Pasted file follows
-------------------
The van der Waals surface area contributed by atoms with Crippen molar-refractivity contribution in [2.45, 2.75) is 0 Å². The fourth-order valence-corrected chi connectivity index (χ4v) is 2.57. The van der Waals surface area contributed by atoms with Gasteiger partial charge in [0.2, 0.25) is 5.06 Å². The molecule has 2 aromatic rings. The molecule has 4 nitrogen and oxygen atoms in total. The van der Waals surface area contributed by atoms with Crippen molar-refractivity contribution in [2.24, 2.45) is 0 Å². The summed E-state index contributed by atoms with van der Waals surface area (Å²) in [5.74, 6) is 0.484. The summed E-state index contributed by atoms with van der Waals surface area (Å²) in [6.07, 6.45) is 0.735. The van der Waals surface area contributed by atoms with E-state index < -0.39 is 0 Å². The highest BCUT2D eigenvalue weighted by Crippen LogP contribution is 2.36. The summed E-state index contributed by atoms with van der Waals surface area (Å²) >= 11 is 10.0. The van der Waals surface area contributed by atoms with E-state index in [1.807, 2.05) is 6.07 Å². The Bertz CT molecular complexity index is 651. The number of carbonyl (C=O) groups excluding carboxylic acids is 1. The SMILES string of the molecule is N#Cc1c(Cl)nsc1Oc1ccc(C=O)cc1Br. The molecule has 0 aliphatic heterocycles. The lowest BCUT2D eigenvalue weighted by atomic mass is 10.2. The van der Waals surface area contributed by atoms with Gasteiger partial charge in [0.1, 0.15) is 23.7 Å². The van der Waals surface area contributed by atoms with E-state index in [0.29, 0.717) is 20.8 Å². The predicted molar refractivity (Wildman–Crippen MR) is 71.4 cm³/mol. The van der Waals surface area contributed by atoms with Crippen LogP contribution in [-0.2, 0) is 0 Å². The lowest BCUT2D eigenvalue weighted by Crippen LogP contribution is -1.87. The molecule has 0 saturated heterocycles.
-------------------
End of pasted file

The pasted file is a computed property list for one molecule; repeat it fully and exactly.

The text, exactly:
The van der Waals surface area contributed by atoms with Crippen molar-refractivity contribution in [2.45, 2.75) is 0 Å². The fourth-order valence-corrected chi connectivity index (χ4v) is 2.57. The van der Waals surface area contributed by atoms with Gasteiger partial charge in [0.2, 0.25) is 5.06 Å². The molecule has 2 aromatic rings. The molecule has 4 nitrogen and oxygen atoms in total. The van der Waals surface area contributed by atoms with Crippen molar-refractivity contribution in [2.24, 2.45) is 0 Å². The summed E-state index contributed by atoms with van der Waals surface area (Å²) in [5.74, 6) is 0.484. The summed E-state index contributed by atoms with van der Waals surface area (Å²) in [6.07, 6.45) is 0.735. The van der Waals surface area contributed by atoms with E-state index < -0.39 is 0 Å². The highest BCUT2D eigenvalue weighted by Crippen LogP contribution is 2.36. The summed E-state index contributed by atoms with van der Waals surface area (Å²) >= 11 is 10.0. The van der Waals surface area contributed by atoms with E-state index in [1.807, 2.05) is 6.07 Å². The Bertz CT molecular complexity index is 651. The number of carbonyl (C=O) groups excluding carboxylic acids is 1. The SMILES string of the molecule is N#Cc1c(Cl)nsc1Oc1ccc(C=O)cc1Br. The molecule has 0 aliphatic heterocycles. The lowest BCUT2D eigenvalue weighted by atomic mass is 10.2. The van der Waals surface area contributed by atoms with Gasteiger partial charge in [0.1, 0.15) is 23.7 Å². The van der Waals surface area contributed by atoms with E-state index in [0.29, 0.717) is 20.8 Å². The predicted molar refractivity (Wildman–Crippen MR) is 71.4 cm³/mol. The van der Waals surface area contributed by atoms with Crippen LogP contribution in [-0.2, 0) is 0 Å². The lowest BCUT2D eigenvalue weighted by Crippen LogP contribution is -1.87. The molecule has 0 saturated heterocycles.